Ouma E, Dubois T, Kabunga N, Nkurunziza S, Qaim M, Van Asten PJA. Adoption and impact of tissue culture bananas in Burundi: An application of propensity score matching approach. In Blomme G, Van Asten P, Vanlauwe B. (Eds). Banana System in Humid Highlands of Sub-Sahara Africa. Kampala: CGIAR Publisher. 2013;216-223.

Cochran WG. Sampling techniques (3rd Edition). New York: John Wiley & Sons; 1977.

Rosenbaum DB and Rubin PR. The central role of the propensity score in observational studies for causal effects. Biometrika. 1983;70(1):41-55.

Sianesi B. An evaluation of the active labour market programmes in Sweden. The Review of Economics and Statistics. 2004;86(1):133–155.

Smith J, Todd P. Does matching overcome lalonde’s critique of nonexperimental estimators? Journal of Econometrics. 2005;125(1-2):305–353.

Takahashi K, Barrett CB. The system of rice intensification and its impacts on household income and child schooling: Evidence from rural Indonesia. Am. J. Agr. Econ. DOI: 10.1093/ajae/aat086, 2013.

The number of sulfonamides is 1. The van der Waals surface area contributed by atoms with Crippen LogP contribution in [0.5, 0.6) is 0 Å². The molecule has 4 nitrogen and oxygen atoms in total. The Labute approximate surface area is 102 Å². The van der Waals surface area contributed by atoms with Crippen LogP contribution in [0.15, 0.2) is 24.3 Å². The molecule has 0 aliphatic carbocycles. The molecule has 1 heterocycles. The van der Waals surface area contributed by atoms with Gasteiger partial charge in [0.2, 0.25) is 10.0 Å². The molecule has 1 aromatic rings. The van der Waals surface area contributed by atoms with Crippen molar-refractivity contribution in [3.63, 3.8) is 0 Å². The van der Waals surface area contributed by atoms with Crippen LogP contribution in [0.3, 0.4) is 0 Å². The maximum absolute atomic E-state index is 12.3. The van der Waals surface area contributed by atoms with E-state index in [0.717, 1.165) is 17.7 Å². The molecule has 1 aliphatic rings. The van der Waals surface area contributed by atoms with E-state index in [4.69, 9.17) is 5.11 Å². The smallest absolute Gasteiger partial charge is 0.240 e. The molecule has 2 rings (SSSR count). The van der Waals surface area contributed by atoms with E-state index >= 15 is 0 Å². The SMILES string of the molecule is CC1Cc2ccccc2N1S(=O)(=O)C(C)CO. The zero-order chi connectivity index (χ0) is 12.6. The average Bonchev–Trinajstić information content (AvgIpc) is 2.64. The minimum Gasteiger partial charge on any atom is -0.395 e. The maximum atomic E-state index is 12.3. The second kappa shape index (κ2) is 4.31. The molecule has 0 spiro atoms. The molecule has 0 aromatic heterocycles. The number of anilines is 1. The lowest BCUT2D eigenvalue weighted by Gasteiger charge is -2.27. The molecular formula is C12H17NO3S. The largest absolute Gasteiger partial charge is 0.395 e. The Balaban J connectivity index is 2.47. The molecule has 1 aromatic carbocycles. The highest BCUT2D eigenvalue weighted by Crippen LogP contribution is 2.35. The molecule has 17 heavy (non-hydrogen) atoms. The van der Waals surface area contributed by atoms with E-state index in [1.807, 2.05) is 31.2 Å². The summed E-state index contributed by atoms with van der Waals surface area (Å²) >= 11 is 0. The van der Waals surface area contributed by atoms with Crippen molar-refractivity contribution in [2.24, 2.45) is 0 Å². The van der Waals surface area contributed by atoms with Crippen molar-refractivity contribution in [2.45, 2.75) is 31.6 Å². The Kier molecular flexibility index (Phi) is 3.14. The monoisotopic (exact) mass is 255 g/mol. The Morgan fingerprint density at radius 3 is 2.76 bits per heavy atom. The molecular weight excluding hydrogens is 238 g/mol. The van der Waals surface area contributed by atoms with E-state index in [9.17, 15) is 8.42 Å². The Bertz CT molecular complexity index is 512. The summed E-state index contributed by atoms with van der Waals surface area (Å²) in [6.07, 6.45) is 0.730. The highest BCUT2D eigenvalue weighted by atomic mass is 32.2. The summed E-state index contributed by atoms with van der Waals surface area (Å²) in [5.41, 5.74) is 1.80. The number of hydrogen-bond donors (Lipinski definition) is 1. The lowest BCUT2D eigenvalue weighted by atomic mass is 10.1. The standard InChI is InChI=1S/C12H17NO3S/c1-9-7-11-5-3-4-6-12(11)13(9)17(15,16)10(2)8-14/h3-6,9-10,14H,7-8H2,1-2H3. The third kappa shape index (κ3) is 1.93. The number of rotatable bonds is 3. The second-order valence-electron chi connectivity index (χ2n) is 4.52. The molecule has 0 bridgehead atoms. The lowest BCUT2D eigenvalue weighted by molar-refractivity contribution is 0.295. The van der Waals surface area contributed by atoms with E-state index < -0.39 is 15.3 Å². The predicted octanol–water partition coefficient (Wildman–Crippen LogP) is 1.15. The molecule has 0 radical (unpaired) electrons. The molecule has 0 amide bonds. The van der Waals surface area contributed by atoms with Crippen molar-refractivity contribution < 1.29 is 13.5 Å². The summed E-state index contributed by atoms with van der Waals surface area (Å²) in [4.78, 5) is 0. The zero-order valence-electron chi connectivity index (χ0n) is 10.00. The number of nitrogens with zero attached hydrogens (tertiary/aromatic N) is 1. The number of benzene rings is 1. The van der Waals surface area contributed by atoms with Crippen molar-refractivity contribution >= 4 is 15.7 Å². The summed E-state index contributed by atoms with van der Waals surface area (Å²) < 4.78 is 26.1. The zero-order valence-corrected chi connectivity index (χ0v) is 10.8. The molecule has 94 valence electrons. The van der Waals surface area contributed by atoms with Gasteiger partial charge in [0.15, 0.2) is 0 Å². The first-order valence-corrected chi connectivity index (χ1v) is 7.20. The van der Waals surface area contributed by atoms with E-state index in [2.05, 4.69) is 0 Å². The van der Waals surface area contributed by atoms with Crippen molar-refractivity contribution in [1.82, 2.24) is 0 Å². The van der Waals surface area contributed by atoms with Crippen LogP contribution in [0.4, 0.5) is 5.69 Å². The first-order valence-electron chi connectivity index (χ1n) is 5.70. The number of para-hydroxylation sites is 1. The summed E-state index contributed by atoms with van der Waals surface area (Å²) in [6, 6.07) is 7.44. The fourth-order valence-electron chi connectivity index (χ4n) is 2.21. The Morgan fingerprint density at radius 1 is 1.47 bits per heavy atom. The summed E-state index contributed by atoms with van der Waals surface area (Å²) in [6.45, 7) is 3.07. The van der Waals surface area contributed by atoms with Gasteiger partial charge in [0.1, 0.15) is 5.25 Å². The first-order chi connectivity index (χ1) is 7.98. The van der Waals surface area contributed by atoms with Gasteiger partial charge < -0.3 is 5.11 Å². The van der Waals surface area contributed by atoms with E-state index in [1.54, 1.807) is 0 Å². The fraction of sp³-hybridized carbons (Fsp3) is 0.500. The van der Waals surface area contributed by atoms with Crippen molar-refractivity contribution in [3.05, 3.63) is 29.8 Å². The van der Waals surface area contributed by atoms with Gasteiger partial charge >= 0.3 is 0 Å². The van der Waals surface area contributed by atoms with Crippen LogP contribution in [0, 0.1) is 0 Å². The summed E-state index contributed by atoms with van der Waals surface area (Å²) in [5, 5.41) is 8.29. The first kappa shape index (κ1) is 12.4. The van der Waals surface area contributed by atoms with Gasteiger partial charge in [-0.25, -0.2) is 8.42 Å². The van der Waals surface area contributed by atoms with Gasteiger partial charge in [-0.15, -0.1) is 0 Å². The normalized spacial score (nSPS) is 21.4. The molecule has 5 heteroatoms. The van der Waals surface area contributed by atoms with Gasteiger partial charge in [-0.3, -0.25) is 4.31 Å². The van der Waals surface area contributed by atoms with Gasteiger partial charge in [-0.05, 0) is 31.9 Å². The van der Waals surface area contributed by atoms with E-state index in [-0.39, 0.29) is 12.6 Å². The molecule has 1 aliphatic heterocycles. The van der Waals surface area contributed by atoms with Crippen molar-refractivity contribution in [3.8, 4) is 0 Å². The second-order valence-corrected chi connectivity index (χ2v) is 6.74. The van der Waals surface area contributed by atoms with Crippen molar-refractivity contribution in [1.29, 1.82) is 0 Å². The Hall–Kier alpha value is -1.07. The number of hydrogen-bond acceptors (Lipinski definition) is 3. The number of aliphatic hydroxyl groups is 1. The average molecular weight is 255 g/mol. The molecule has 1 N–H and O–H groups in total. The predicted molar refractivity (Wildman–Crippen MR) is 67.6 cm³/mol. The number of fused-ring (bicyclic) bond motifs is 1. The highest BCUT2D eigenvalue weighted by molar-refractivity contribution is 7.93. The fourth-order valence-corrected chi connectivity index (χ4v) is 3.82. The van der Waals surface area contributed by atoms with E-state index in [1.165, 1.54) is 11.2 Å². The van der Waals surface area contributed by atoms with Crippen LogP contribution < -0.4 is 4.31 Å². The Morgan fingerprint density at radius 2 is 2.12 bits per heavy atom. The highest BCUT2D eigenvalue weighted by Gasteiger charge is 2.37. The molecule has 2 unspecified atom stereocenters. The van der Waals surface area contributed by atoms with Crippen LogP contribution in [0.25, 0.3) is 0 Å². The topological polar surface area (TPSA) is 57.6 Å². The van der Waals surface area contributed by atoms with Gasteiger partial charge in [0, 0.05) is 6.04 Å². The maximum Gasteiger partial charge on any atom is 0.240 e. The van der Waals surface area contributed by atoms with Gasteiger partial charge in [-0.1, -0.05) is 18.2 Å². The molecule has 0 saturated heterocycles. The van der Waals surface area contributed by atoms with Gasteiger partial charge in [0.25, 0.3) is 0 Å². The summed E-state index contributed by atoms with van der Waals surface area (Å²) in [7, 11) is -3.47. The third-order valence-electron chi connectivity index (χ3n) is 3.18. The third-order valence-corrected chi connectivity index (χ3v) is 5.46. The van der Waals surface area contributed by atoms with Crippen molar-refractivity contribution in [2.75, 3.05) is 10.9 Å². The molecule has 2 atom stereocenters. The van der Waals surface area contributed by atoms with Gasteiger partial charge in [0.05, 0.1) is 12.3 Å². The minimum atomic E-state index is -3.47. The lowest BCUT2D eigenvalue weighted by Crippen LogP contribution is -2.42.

Teklemariam TM. The Impact of International Potato Centre’s nutrition project on smallholder farmers’ income and adoption of improved potato varieties: Tigray Region, Northern Ethiopian, MSc. Thesis, Makele University, Ethiopia; c2014.

Abebaw D, Haile MG. The impact of cooperatives on agricultural technology adoption: Empirical evidence from Ethiopia. Food Policy, Elsevier. 2013(38):82-91.

Issoufou OH, Boubacar S, Adam T, Yamba B. Determinants of adoption and impact of improved varieties on milet productivity in Niger. African Crop Science Journal. 2017;25(2):207-220.

Tilaye M. The impact of adoption of improved wheat technology on the productivity and income of household in Misha District, Southern Ethiopia. Developing Country Studies. 2022;12(6). IISTE, ISSN 2224-607X (Paper) ISSN 2225-0565 (Online)

Lapar MLA, Tiongco M. Private standards in pork value chain: role, impact, and potential for local innovation to improve food safety and enhance smallholder competitiveness. Farm Policy Journal, vol. 8, no. 3, Spring Edition. 2011;39-53.

Chukwu J, Conrad M, Crosbie T. Empirical investigation of the factors that impact e-government adoption in Nigeria, Paper presented at 12th International Conference on ICT, Society and Human Beings, Porto, Portugal, July 16–19; Porto: IADIS Press; 2019.